Danny Ainge has collected players who fill their roles flawlessly. Kyrie is one of them. They’re not a juggernaut offense, but everything changes when Irving is on the floor. His prowess is undeniable. He’s logging fewer minutes this season (32.0), thus attempting fewer shots per game. One thing that’s changed, though, is how frequently Irving gets his buckets. He’s nailing 49.3 percent of his attempts overall, up two points from last year. Additionally, his marksmanship has joined him in the Northeast at 40.5 percent from three. Thanks to their depth, Boston doesn’t have to play Kyrie so much. If he were to average more minutes, he’d be well on his way to setting a new career-high in points; per 36, he’s averaging 27.4.

There wasn’t an in-depth workout routine that sent Kyrie into another stratosphere. As I touched on early, he’s always been this exciting. One thing that happened, though, was Kyrie Irving became “awake,” as he calls it. All he did was go vegan. That’s the only part of his wokeness that’s impacted his game. Irving is noticeably slimmer since cutting the animals out of his diet, and that, in turn, allows him to be lighter on his feet.

Dec 18, 2017; Indianapolis, IN, USA; Boston Celtics guard Kyrie Irving (11) reacts to the Celtics scoring with under two seconds to go in the 4th quarter to defeat the Indiana Pacers at Bankers Life Fieldhouse. Mandatory Credit: Brian Spurlock-USA TODAY Sports

Me saying that Kyrie Irving and Victor Oladipo are the best guards in the conference is an opinion. It’s a way to foster debate. The fact of the matter, though, is that both guys are objectively playing the best ball out of every other guard in the East. Say what you want about analytics (yes, they’re not perfect), but they provide a way of measuring a player’s impact relative to his contemporaries.

DeMar DeRozan, Bradley Beal, John Wall and Kemba Walker are other guards who will be competing for an All-Star nod. All four of them trail in PER and Box Plus Minus; wins produced, a metric courtesy of Boxscore Geeks, also has Oladipo and Irving as the top two. Win Shares is the only method that sees any disruption. DeRozan wriggles himself in between Irving and Oladipo. If those numbers don’t tickle your fancy, I get it. They’re nauseating when used too often. However, everything else points to Irving and Oladipo eclipsing the rest of the field.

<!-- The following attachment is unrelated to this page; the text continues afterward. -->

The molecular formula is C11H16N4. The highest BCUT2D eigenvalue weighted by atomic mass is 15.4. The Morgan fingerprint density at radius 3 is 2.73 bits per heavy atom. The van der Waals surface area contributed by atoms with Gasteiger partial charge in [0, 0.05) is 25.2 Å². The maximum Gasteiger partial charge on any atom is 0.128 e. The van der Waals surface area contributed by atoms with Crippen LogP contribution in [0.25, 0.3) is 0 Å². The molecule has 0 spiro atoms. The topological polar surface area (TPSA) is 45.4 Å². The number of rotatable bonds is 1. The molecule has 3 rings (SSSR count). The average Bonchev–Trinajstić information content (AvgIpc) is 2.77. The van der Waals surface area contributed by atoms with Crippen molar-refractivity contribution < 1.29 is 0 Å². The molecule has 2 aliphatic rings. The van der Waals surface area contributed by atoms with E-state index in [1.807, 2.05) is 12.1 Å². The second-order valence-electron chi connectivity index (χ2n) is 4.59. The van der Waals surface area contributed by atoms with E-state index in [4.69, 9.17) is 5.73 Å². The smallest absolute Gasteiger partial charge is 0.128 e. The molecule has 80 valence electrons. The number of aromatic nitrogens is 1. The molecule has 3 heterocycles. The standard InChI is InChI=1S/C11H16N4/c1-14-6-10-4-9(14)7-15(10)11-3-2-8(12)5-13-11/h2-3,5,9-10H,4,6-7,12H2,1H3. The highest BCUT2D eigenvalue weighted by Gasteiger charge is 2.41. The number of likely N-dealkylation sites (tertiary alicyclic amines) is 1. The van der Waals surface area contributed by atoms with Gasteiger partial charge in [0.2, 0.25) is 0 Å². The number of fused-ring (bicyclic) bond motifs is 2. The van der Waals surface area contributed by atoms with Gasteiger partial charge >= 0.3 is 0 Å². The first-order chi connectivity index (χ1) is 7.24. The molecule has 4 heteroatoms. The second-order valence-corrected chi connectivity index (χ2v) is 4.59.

One of the things we have to take into account is fit. Wall, for example, has different responsibilities with the Wizards. Unlike Kyrie Irving and Victor Oladipo, he needs to play the traditional point guard role, one that he’s dominated in recent years. This season has been different. Early on, Wall was showcasing his best Russell Westbrook impression by chucking up ill-advised jumpers and forcing things on offense. He’s improved, but has the lowest scoring total of the bunch (19.3) and isn’t a feared shooter from anywhere. His skills as a passer, though, are still top-tier. 

The Wall-Irving debate peaked last season when the former was one of the top dime droppers in the NBA and a legit threat to put the ball in the basket. Outside of being an assist man, I can’t see a reason to take this version of Wall over Oladipo or Kyrie. Both are more impactful players on offense and have also made a mark on defense, which is somewhat shocking. (Should Wall turn things around, I’ll gladly take the L for that previous sentence.)

Walker and Beal, as reliable as they’ve been, don’t have much of an argument going for them. DeMar DeRozan has played better than both of them, and he gets extra points because he’s entirely reinvented himself this season. Beal is an exceptional scorer who played well sans Wall, but he’s still learning how to affect the game in other ways. Walker and the Charlotte Hornets have had a rough go thus far, and it’s never a good look when you’re in your prime, and your production drops after a career year. His lowered usage (26.6 percent) may be a culprit, but Walker’s assist percentage of 29.5 is only 0.4 points higher than last year, and his efficiency has taken a hit.

(Important note: it’s vital to remember that Walker and Beal and Wall — despite not being the best guards in the conference — will be in the All-Star conversation.)

At the beginning of the season, it was clear the Toronto Raptors worked hard all summer to implement a new system. In it, DeMar DeRozan has to do more than just score. Now, we’re seeing the three-time All-Star be a playmaker. The 5.0 assists he’s averaging is a career-high, and he’s still capable of going for 25-plus on any given night. That added dimension makes him just a bit tougher to guard. Defenders now have to worry about DeRozan actually making the proper play.

There Western Conference has more backcourt star power, but the East isn’t lacking. At least five guys are knocking on the door of All-Stardom, which is an impressive feat given how deep both positions are nowadays. At this juncture, however, no one is a threat to unseat Victor Oladipo or Kyrie Irving. They’re the two best guards in the conference.

All stats are courtesy of Basketball Reference unless otherwise noted and are current as of Dec. 20.